When people come into the exchange, either at a building located near downtown Miami or at the IDEA Exchange’s mobile clinic, users get special plastic "sharps" boxes to hold their needles in between visits, safely containing them and keeping them off the streets until they can be deposited at the exchange.

 

Beyond the infectious disease prevention component, the exchange has a partnership with South Florida Behavioral Health Network to hand out the drug that reverses overdoses, Narcan. That Narcan distribution has prevented more than a thousand overdoses, according to data collected by the pilot

 

"We are actually stopping the spread of HIV. We're actually reducing the overdoses. We are saving the state and saving the county money," says Braynon.

 

Braynon says there were compromises to get the bill through. Mainly, counties have to opt in, and they are barred from using state or local money for needle exchanges.

 

In Miami, the pilot exchange gets support from the University of Miami and private donors like the drugmaker Gilead.

 

Getting support from law enforcement also helped sway lawmakers. Though that didn't happen immediately, says Eldys Diaz, executive officer to the Miami Chief of Police.

 

"We got off to a bit of a rocky start with the needle exchange," said Diaz at a community forum about the IDEA Exchange in Miami ahead of the final votes in the legislature. "It would seem that law enforcement would be a natural antagonist to an organization like the needle exchange."

 

The head of Miami's police union at the time vehemently opposed the exchange when it opened. He suggested the exchange encouraged drug use and he blamed the exchange for an officer getting stuck with a dirty needle.

 

But Diaz said the department largely sees the needle exchange as a positive force.

 

"I don't know if anybody here has ever reached into someone's pocket and felt a loose needle, but that is terrifying," said Diaz. "Now for our officers, when they're doing a pat down, every time you feel that sharps container—which is really protecting you from a loose needle 100 percent of the time that you're feeling it—that's an extraordinary source of comfort for us."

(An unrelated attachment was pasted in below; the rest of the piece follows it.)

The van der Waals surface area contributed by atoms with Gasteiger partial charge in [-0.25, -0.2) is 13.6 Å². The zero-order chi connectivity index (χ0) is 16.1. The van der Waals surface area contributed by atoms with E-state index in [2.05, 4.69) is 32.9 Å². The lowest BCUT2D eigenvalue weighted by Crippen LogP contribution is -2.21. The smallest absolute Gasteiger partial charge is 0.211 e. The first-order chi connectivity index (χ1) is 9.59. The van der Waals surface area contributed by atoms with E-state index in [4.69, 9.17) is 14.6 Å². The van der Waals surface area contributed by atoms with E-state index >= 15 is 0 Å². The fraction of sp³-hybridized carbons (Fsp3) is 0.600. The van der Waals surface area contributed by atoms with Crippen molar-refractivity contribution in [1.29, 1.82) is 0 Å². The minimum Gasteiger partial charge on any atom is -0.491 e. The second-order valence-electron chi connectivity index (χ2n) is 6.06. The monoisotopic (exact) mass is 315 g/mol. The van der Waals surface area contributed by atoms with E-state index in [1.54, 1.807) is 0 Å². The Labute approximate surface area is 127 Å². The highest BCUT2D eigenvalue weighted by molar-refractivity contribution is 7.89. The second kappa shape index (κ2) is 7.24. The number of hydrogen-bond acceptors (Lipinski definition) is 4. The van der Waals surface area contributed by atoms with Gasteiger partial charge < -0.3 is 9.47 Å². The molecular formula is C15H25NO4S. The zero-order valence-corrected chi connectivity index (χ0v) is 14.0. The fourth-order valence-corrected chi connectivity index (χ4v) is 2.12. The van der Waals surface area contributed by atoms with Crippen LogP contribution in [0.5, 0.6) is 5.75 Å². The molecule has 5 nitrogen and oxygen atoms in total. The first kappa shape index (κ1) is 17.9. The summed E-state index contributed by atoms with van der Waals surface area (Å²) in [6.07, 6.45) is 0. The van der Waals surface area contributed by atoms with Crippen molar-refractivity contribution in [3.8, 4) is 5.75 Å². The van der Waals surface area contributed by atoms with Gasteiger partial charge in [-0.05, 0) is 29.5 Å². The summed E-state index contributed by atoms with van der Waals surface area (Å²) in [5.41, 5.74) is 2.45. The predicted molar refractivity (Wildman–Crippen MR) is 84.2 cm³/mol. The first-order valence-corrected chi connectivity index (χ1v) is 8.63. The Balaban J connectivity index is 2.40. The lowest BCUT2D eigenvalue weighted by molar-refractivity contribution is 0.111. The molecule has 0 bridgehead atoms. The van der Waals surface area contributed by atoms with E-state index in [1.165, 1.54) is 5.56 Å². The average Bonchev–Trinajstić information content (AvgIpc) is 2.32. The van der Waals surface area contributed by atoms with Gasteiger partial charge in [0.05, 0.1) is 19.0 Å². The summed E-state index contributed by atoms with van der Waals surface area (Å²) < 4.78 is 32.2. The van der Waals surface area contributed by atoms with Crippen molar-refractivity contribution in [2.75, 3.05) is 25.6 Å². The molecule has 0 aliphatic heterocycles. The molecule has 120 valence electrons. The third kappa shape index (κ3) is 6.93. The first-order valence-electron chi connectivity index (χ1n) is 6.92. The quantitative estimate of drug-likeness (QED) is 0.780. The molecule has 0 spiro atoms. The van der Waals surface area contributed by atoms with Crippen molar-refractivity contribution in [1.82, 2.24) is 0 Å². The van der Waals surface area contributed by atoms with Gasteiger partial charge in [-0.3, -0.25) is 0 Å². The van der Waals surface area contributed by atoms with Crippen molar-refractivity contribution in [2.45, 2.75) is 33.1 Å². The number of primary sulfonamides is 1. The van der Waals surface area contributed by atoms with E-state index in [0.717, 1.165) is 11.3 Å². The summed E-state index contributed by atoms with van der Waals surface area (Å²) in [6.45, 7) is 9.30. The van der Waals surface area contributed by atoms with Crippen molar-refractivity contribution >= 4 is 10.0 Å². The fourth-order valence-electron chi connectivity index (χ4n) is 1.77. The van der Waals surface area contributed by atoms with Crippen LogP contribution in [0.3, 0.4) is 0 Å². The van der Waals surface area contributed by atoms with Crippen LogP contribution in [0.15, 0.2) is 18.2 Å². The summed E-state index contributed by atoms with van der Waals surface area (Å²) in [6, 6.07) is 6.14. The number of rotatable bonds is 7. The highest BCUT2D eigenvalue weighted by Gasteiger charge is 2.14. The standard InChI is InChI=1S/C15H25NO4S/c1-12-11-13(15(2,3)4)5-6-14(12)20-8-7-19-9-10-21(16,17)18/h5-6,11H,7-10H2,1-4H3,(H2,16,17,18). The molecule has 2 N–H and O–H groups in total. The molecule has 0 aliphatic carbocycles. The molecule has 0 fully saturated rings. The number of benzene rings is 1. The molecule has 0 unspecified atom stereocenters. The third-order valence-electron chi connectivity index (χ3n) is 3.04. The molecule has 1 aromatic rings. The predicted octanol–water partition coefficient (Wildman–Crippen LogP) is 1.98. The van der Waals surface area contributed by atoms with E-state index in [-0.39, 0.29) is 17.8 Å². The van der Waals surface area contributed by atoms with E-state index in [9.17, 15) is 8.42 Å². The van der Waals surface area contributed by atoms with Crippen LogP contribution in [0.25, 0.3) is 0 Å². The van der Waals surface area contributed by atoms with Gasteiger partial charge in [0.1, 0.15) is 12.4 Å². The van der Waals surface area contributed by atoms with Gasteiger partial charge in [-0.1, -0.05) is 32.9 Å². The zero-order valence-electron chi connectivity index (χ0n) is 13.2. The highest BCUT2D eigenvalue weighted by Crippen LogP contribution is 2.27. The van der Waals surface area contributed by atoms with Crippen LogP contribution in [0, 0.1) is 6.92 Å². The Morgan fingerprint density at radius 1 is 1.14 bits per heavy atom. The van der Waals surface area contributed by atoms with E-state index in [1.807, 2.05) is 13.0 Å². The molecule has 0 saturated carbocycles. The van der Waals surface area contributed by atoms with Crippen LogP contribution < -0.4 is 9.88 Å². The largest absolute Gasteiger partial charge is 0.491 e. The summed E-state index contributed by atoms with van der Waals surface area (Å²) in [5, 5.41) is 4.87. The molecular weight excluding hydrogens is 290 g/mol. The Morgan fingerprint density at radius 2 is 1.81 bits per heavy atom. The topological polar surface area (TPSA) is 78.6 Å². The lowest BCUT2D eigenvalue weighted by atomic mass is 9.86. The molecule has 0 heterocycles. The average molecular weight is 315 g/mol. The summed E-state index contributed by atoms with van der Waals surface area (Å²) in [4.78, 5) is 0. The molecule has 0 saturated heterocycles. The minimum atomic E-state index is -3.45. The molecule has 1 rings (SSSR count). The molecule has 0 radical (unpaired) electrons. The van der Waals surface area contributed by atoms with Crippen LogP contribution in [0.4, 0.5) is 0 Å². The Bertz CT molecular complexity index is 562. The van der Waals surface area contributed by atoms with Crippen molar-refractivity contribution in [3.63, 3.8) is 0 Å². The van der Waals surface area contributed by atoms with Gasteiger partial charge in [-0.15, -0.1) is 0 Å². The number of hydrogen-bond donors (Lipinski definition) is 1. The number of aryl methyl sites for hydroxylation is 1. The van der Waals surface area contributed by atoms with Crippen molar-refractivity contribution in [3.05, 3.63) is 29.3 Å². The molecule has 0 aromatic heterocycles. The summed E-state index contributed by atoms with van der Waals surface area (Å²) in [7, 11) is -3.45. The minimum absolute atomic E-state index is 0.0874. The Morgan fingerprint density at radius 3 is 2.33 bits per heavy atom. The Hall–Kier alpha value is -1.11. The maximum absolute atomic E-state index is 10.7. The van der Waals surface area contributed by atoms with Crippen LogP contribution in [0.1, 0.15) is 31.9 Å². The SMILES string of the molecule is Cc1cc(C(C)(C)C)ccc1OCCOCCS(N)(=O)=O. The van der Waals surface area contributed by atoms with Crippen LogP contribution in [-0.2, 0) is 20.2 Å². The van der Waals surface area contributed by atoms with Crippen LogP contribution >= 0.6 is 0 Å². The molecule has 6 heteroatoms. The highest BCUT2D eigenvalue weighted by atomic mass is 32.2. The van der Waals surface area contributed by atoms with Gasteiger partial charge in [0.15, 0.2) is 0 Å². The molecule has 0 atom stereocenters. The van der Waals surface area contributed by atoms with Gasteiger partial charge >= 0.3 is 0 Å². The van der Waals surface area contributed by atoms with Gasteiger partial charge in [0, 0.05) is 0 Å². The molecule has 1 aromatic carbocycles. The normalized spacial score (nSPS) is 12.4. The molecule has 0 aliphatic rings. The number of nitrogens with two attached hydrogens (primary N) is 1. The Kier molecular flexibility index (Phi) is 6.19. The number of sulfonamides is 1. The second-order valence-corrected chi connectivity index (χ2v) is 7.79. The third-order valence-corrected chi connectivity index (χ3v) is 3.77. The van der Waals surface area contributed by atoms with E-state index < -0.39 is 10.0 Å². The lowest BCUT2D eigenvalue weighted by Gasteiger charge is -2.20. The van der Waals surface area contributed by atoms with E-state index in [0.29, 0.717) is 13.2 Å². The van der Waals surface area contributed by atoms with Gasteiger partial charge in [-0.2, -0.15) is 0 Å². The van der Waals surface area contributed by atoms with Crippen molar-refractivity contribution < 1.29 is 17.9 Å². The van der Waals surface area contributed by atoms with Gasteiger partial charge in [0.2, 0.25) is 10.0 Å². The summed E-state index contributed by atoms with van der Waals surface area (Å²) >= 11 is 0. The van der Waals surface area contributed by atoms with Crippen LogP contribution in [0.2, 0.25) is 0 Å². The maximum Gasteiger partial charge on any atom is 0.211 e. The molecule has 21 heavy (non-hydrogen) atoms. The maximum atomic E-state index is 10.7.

Those are the kinds of results that changed the minds of a lot of republican legislators who started out against the exchanges—like Rob Bradley of Orange Park.

 

"I just want to say when I started my career in the Senate, I had voted against the pilot project and I was wrong," said Bradley during this most recent legislative session when he voted in favor of the statewide expansion bill.

 

"And the results speak for themselves," he said. "It's very good public policy."

 

The Florida senate voted unanimously in favor of the needle exchange bill this past session. The Florida house voted overwhelmingly, too—111 to 3.

 

"And I just had this overwhelming feeling like, ‘Oh my God we just did the impossible and we're gonna save so many people in this state,’" said Tookes, the University of Miami doctor who oversees the IDEA Exchange.

 

Prior to the official passage of the bill at the state level, Palm Beach County had already begun the process of authorizing needle exchange.

 

The law is effective as of July 1.

 

This story is part of a reporting partnership with WLRN and Kaiser Health News and NPR.